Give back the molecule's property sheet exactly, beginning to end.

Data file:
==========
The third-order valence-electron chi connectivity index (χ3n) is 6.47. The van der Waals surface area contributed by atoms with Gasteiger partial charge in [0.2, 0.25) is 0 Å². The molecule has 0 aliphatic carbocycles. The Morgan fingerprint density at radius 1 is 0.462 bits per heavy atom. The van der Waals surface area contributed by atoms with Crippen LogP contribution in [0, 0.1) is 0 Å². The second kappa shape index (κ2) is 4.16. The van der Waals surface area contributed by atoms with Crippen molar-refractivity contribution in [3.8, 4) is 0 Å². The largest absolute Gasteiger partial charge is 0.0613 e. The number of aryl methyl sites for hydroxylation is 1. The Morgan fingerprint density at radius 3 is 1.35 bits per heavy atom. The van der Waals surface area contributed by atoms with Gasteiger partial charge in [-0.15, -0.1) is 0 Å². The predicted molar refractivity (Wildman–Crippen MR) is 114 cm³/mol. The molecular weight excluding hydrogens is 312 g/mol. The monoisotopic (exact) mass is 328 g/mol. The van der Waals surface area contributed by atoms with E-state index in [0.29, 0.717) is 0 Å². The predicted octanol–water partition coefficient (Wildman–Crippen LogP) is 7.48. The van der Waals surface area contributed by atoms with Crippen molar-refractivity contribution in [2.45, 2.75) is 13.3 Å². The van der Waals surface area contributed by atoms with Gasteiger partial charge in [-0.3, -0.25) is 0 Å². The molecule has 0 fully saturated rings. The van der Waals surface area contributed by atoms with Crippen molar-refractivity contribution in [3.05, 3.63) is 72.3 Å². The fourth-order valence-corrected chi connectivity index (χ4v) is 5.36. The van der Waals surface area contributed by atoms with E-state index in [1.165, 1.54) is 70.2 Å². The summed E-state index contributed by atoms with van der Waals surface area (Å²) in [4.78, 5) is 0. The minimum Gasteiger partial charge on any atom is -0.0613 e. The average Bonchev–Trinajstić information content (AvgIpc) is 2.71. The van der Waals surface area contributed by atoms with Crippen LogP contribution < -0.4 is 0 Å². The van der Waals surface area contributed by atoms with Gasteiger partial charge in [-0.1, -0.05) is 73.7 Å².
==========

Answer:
The third-order valence-electron chi connectivity index (χ3n) is 6.47. The van der Waals surface area contributed by atoms with Gasteiger partial charge in [0.2, 0.25) is 0 Å². The molecule has 0 aliphatic carbocycles. The Morgan fingerprint density at radius 1 is 0.462 bits per heavy atom. The van der Waals surface area contributed by atoms with Crippen LogP contribution in [0, 0.1) is 0 Å². The second kappa shape index (κ2) is 4.16. The van der Waals surface area contributed by atoms with Crippen molar-refractivity contribution in [3.8, 4) is 0 Å². The largest absolute Gasteiger partial charge is 0.0613 e. The number of aryl methyl sites for hydroxylation is 1. The Morgan fingerprint density at radius 3 is 1.35 bits per heavy atom. The van der Waals surface area contributed by atoms with Gasteiger partial charge in [-0.15, -0.1) is 0 Å². The predicted molar refractivity (Wildman–Crippen MR) is 114 cm³/mol. The molecular weight excluding hydrogens is 312 g/mol. The monoisotopic (exact) mass is 328 g/mol. The van der Waals surface area contributed by atoms with E-state index in [0.29, 0.717) is 0 Å². The predicted octanol–water partition coefficient (Wildman–Crippen LogP) is 7.48. The van der Waals surface area contributed by atoms with Crippen molar-refractivity contribution in [2.45, 2.75) is 13.3 Å². The van der Waals surface area contributed by atoms with Gasteiger partial charge in [-0.3, -0.25) is 0 Å². The molecule has 0 fully saturated rings. The van der Waals surface area contributed by atoms with Crippen molar-refractivity contribution in [3.05, 3.63) is 72.3 Å². The fourth-order valence-corrected chi connectivity index (χ4v) is 5.36. The van der Waals surface area contributed by atoms with E-state index in [1.165, 1.54) is 70.2 Å². The summed E-state index contributed by atoms with van der Waals surface area (Å²) in [4.78, 5) is 0. The minimum Gasteiger partial charge on any atom is -0.0613 e. The average Bonchev–Trinajstić information content (AvgIpc) is 2.71. The van der Waals surface area contributed by atoms with Crippen LogP contribution < -0.4 is 0 Å². The van der Waals surface area contributed by atoms with Gasteiger partial charge in [-0.1, -0.05) is 73.7 Å².